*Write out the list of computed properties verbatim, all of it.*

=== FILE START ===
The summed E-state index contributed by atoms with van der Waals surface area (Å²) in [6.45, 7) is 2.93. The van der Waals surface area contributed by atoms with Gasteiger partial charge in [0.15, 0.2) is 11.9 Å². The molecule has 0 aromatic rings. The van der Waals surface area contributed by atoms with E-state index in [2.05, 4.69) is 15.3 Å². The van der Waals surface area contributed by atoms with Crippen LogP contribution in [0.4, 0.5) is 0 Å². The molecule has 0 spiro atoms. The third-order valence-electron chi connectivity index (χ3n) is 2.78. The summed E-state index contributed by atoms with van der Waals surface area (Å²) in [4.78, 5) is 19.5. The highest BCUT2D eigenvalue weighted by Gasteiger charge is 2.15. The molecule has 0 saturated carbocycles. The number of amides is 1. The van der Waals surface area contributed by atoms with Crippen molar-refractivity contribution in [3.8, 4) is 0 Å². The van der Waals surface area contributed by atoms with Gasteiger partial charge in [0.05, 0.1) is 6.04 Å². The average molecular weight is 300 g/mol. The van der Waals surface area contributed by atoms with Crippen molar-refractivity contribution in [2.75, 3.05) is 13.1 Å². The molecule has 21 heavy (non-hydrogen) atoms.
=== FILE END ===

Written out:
The summed E-state index contributed by atoms with van der Waals surface area (Å²) in [6.45, 7) is 2.93. The van der Waals surface area contributed by atoms with Gasteiger partial charge in [0.15, 0.2) is 11.9 Å². The molecule has 0 aromatic rings. The van der Waals surface area contributed by atoms with E-state index in [2.05, 4.69) is 15.3 Å². The van der Waals surface area contributed by atoms with Crippen LogP contribution in [0.4, 0.5) is 0 Å². The molecule has 0 spiro atoms. The third-order valence-electron chi connectivity index (χ3n) is 2.78. The summed E-state index contributed by atoms with van der Waals surface area (Å²) in [4.78, 5) is 19.5. The highest BCUT2D eigenvalue weighted by Gasteiger charge is 2.15. The molecule has 0 saturated carbocycles. The number of amides is 1. The van der Waals surface area contributed by atoms with Crippen molar-refractivity contribution in [3.8, 4) is 0 Å². The van der Waals surface area contributed by atoms with Gasteiger partial charge in [0.05, 0.1) is 6.04 Å². The average molecular weight is 300 g/mol. The van der Waals surface area contributed by atoms with Crippen molar-refractivity contribution in [2.75, 3.05) is 13.1 Å². The molecule has 21 heavy (non-hydrogen) atoms.